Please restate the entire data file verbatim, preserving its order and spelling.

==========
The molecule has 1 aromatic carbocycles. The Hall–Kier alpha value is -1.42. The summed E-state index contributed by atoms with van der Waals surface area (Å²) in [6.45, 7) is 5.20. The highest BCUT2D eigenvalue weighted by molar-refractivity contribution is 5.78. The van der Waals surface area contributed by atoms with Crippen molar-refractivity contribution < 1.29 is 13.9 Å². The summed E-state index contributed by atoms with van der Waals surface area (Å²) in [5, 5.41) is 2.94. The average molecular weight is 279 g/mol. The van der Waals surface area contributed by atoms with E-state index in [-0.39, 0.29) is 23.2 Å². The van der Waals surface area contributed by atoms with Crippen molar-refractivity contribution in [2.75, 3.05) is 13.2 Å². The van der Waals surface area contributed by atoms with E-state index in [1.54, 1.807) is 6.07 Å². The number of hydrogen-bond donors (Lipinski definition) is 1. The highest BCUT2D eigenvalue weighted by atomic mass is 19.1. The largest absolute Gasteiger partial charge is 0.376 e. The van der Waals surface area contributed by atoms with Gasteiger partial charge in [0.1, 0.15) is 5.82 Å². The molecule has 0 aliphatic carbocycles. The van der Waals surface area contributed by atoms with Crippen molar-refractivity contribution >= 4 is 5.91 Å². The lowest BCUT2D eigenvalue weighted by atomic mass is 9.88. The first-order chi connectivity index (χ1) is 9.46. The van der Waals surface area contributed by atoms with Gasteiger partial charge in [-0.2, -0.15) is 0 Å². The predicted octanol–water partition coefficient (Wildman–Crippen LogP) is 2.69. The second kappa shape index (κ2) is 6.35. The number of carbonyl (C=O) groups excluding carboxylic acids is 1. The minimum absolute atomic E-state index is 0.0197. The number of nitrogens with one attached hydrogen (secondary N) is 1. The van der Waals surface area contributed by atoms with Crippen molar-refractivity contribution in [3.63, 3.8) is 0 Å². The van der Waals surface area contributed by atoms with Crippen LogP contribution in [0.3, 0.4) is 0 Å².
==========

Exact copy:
The molecule has 1 aromatic carbocycles. The Hall–Kier alpha value is -1.42. The summed E-state index contributed by atoms with van der Waals surface area (Å²) in [6.45, 7) is 5.20. The highest BCUT2D eigenvalue weighted by molar-refractivity contribution is 5.78. The van der Waals surface area contributed by atoms with Crippen molar-refractivity contribution < 1.29 is 13.9 Å². The summed E-state index contributed by atoms with van der Waals surface area (Å²) in [5, 5.41) is 2.94. The average molecular weight is 279 g/mol. The van der Waals surface area contributed by atoms with E-state index in [-0.39, 0.29) is 23.2 Å². The van der Waals surface area contributed by atoms with Crippen molar-refractivity contribution in [2.75, 3.05) is 13.2 Å². The van der Waals surface area contributed by atoms with E-state index in [1.54, 1.807) is 6.07 Å². The number of hydrogen-bond donors (Lipinski definition) is 1. The highest BCUT2D eigenvalue weighted by atomic mass is 19.1. The largest absolute Gasteiger partial charge is 0.376 e. The van der Waals surface area contributed by atoms with Gasteiger partial charge in [0.1, 0.15) is 5.82 Å². The molecule has 0 aliphatic carbocycles. The van der Waals surface area contributed by atoms with Crippen molar-refractivity contribution >= 4 is 5.91 Å². The lowest BCUT2D eigenvalue weighted by atomic mass is 9.88. The first-order chi connectivity index (χ1) is 9.46. The van der Waals surface area contributed by atoms with Gasteiger partial charge in [-0.2, -0.15) is 0 Å². The predicted octanol–water partition coefficient (Wildman–Crippen LogP) is 2.69. The second kappa shape index (κ2) is 6.35. The number of carbonyl (C=O) groups excluding carboxylic acids is 1. The minimum absolute atomic E-state index is 0.0197. The number of nitrogens with one attached hydrogen (secondary N) is 1. The van der Waals surface area contributed by atoms with Crippen molar-refractivity contribution in [3.63, 3.8) is 0 Å². The van der Waals surface area contributed by atoms with Crippen LogP contribution in [0.3, 0.4) is 0 Å².